Two Deliberations on Self
Exhibition: Max Beckmann in New York – Metropolitan Museum of Art - “Self-Portrait with White Hat” (1926) and “Self-Portrait in Blue Jacket” (1950)
A bald man in a blue jacket stands up straight next to a chair. He is positioned against a large shape in the background. His eyes are looking to his right. His left arm is bent, elbow leaning on the back of a chair, fingers holding a cigarette in front of his mouth. The man’s right hand is tucked into the side pocket of his trousers. He wears a bright orange button-down shirt with a striped tie and a V-neck cardigan. A blue fitted jacket encloses his imposing wide-shouldered torso. His intense, focused stare rouses my curiosity. I glance at the object, as it were, of his attention. To my left, in another painting, another figure of a man stands in a brightly lit room. His body is positioned uncomfortably, leaning on the back of a chair with his right arm bent. He wears a white, tight-fitted sailor’s hat. The right side of this man’s face is highlighted, his eyes are looking at the viewer, a black cigarette resting in the corner of his mouth.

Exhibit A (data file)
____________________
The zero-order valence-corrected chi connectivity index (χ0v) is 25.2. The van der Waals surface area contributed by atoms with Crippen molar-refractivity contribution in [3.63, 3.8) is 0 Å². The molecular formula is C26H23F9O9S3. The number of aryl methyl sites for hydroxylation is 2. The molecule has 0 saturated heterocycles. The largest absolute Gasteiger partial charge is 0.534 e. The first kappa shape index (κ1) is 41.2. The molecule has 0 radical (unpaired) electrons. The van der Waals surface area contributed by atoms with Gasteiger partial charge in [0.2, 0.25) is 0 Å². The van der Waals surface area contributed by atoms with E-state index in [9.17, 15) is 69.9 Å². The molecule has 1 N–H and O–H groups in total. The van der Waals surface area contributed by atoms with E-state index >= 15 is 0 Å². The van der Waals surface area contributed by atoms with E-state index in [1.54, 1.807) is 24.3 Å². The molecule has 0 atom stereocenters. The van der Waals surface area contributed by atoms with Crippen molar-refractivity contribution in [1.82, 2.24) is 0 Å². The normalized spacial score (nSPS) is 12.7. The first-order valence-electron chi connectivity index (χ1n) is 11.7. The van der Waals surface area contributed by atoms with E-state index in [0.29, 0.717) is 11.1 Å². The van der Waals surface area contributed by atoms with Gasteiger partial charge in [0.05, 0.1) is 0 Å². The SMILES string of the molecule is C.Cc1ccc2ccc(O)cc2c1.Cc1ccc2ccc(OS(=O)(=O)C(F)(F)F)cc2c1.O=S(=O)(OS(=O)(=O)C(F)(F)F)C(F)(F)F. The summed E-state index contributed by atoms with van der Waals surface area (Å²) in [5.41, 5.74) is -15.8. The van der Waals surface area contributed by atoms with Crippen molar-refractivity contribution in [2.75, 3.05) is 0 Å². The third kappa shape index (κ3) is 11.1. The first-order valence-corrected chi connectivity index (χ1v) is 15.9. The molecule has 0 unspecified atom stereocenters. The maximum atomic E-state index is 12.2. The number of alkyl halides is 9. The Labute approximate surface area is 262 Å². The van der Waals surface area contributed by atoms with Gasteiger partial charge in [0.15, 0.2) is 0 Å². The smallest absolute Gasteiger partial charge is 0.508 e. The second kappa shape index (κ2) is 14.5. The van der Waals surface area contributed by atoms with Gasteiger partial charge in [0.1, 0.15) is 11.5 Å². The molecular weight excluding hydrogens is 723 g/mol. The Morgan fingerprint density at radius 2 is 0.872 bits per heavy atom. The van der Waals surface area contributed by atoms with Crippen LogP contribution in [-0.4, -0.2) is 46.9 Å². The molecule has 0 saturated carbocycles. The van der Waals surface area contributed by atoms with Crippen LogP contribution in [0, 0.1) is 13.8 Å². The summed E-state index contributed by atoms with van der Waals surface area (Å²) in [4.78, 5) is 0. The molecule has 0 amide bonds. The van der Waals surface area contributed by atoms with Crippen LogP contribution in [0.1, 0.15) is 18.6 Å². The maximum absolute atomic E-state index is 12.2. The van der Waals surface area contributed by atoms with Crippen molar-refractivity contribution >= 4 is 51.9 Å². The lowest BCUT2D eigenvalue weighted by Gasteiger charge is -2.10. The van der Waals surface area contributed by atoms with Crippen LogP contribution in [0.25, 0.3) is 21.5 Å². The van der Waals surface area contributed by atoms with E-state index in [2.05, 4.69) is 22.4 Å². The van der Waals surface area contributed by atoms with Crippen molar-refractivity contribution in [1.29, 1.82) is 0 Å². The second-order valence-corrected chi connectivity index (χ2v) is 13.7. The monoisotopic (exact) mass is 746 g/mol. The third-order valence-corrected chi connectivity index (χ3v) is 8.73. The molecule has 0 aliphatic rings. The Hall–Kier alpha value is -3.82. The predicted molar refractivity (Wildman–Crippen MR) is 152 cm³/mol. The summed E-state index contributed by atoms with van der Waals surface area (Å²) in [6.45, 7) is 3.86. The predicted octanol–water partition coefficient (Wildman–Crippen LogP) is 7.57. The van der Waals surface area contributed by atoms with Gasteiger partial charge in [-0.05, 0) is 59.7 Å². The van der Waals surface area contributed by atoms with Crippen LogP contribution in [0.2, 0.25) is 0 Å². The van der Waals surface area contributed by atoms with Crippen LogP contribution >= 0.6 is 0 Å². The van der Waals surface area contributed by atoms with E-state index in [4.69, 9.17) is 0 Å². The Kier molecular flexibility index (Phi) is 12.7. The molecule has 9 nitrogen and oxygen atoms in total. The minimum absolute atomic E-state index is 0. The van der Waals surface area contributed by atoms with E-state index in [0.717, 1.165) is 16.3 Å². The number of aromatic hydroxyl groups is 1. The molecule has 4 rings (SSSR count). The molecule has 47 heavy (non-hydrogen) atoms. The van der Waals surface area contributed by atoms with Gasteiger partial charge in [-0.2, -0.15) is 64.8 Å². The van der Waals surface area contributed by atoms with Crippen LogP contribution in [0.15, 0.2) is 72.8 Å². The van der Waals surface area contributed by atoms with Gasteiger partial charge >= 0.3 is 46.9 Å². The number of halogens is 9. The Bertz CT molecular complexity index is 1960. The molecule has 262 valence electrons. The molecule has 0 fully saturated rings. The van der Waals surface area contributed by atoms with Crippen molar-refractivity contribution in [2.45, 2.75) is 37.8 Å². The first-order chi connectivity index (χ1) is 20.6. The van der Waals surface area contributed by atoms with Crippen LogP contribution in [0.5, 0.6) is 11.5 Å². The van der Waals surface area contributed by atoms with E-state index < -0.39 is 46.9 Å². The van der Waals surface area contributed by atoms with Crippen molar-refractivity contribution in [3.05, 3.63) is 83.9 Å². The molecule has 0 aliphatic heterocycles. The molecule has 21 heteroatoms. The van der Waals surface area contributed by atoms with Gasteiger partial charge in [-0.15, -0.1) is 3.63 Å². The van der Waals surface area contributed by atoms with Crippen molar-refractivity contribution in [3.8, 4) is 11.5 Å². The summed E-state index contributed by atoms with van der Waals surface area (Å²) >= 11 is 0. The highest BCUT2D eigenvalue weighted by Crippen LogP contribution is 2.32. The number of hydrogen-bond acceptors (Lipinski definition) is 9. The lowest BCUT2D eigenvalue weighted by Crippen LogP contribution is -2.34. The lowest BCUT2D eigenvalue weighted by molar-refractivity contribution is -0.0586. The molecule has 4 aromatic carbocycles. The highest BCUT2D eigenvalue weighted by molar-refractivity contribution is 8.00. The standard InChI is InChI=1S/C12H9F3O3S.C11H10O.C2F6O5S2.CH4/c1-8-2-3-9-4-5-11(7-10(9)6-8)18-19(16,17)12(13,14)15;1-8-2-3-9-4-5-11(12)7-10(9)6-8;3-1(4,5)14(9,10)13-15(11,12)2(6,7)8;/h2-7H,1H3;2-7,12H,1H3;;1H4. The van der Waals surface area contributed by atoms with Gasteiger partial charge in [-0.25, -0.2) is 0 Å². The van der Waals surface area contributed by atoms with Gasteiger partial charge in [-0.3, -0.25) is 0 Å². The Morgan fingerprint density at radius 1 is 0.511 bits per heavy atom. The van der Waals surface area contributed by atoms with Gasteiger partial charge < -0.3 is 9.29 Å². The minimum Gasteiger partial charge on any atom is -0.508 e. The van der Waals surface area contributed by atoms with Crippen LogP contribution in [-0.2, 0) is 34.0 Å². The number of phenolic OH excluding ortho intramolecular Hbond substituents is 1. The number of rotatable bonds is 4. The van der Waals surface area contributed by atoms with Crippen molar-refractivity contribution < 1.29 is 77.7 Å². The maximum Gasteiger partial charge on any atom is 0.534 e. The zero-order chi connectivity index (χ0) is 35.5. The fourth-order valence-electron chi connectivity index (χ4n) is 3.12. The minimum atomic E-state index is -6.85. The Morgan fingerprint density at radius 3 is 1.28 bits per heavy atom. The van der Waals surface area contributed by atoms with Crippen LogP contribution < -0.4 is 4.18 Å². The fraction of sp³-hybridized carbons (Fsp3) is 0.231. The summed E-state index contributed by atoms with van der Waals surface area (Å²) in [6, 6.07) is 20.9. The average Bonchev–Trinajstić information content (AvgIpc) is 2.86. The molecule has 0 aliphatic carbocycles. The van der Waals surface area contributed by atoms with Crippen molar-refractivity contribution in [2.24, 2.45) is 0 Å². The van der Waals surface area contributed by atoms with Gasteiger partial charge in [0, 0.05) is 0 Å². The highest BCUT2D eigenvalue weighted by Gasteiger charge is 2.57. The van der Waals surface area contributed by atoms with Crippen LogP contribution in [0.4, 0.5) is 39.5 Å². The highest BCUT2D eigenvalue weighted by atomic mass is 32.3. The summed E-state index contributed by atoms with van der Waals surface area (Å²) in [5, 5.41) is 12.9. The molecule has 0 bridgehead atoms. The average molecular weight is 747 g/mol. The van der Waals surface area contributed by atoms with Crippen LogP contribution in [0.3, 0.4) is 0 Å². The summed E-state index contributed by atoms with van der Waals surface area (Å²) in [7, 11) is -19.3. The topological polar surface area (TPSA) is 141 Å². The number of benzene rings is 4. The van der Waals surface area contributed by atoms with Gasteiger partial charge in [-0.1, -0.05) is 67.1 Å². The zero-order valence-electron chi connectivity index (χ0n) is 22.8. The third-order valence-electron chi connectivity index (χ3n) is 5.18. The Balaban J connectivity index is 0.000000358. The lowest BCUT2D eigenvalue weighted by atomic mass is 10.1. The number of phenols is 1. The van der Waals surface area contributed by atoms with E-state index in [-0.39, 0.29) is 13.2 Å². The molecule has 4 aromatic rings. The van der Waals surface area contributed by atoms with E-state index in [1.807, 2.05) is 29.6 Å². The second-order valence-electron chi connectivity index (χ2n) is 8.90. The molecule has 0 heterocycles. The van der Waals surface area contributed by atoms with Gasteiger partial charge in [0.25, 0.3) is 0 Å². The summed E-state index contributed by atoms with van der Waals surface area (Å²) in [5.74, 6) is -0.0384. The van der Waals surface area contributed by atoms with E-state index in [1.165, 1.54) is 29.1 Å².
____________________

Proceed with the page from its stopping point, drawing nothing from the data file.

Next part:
The room is awash with light. Its powerful glare is applied in large, smooth brushstrokes. The man’s attire is reminiscent of the aforementioned sailor’s attire. His intense gaze is directed at us. There is a wonderful simplicity in the execution of this self-portrait. There is neither exaggeration nor doubt in the application of color. Confident, wide brushstrokes define the areas of light and shadow, creating an atmospheric effect. The man’s face is intense and even confrontational. The dark, jagged line between the arches of the eyebrows suggests a prolonged inner turmoil, confirmed in the direct, non-forgiving scrutiny of the eyes. The thick, slightly curved black line of the cigarette mimics the resentful expression of the figure’s mouth. The diagonal line of the upper right arm ends at the tightened, raised shoulder. Despite the emptiness of the interior, the figure appears to be forcefully confined between the painting’s edges.